The official title of this church is the Cathedral of Our Lady of the Assumption and Saint Adalbert but the symbol of the city is simply referred to as the Esztergom Basilica. The enormous building standing on the Castle Hill is the largest church in Hungary and the third largest in Europe - its size is only matched by St. Peter's Basilica and the St Paul's Cathedral in London.
During the centuries of Hungarian history, a church have always been on this spot with the first being built by the first king, St. Stephen. The medieval church was destroyed during the battle with the Ottoman armies, only the 16th century chapel of Cardinal Tamás Bakócz remained intact, though the ruins of the building were visible even in the 18th century.
The building of the Basilica began in 1822 based on the plans of Sándor Rudnay, and it's dedication ceremony took place in 1856 though the construction was not completely finished yet. Franz Liszt wrote the Esztergom Mass specifically for this occasion and conducted it himself at the ceremony where Franz Joseph I was also present.
The Classicist building has monumental dimensions: it is 118 meters high, 49 meters wide, and its dome is 71,5 meters high in the inside. Its tympanum is supported by eight 22 meters tall columns and the gigantic building rests on 17 meters thick walls.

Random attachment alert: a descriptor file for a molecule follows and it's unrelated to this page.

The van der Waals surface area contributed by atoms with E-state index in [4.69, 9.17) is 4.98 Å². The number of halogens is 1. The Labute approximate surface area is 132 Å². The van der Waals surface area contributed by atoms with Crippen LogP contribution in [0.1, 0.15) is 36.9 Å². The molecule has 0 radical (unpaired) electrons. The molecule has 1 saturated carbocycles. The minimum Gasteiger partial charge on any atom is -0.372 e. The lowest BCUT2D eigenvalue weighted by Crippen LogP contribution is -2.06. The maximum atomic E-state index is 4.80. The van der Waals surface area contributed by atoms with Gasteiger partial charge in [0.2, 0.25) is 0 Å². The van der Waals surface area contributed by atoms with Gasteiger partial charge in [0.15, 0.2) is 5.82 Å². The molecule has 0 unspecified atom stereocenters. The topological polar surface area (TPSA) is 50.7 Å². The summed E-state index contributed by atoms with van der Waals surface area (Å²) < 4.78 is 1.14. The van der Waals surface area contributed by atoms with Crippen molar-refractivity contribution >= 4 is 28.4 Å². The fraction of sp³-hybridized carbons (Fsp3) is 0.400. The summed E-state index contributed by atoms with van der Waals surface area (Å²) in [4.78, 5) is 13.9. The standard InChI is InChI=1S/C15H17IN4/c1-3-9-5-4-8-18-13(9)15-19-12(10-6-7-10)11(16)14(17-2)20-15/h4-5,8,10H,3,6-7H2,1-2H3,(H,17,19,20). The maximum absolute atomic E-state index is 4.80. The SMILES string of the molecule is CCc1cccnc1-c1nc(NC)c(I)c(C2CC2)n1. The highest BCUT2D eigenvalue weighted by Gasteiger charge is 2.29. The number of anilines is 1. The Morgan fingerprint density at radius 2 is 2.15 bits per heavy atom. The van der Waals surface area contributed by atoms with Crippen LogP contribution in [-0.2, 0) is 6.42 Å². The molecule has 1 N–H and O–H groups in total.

The main altarpiece was painted by Michelangelo Grigoletti after a painting of Tiziano, and it is a worthy of its place: it is the world's largest altarpiece painted on a single canvas. Today, the Renaissance Bakócz Chapel is the left chapel of the basilica. This was achieved during the construction of the Basilica by disassembling the chapel to 1600 pieces, turning its plan and rebuilding it into the new church. Thank to this, today the beautiful monument is the only intact Renaissance building in Hungary.
The Basilica housed the Cathedral Treasury which is the largest ecclesiastical treasury in Hungary. Besides the various treasures, the exhibition includes a collection of metalwork and textiles. Visitors can also see here the giant golden cross called the Calvary of King Matthias and the coronation cross of the kings from the Árpád dynasty.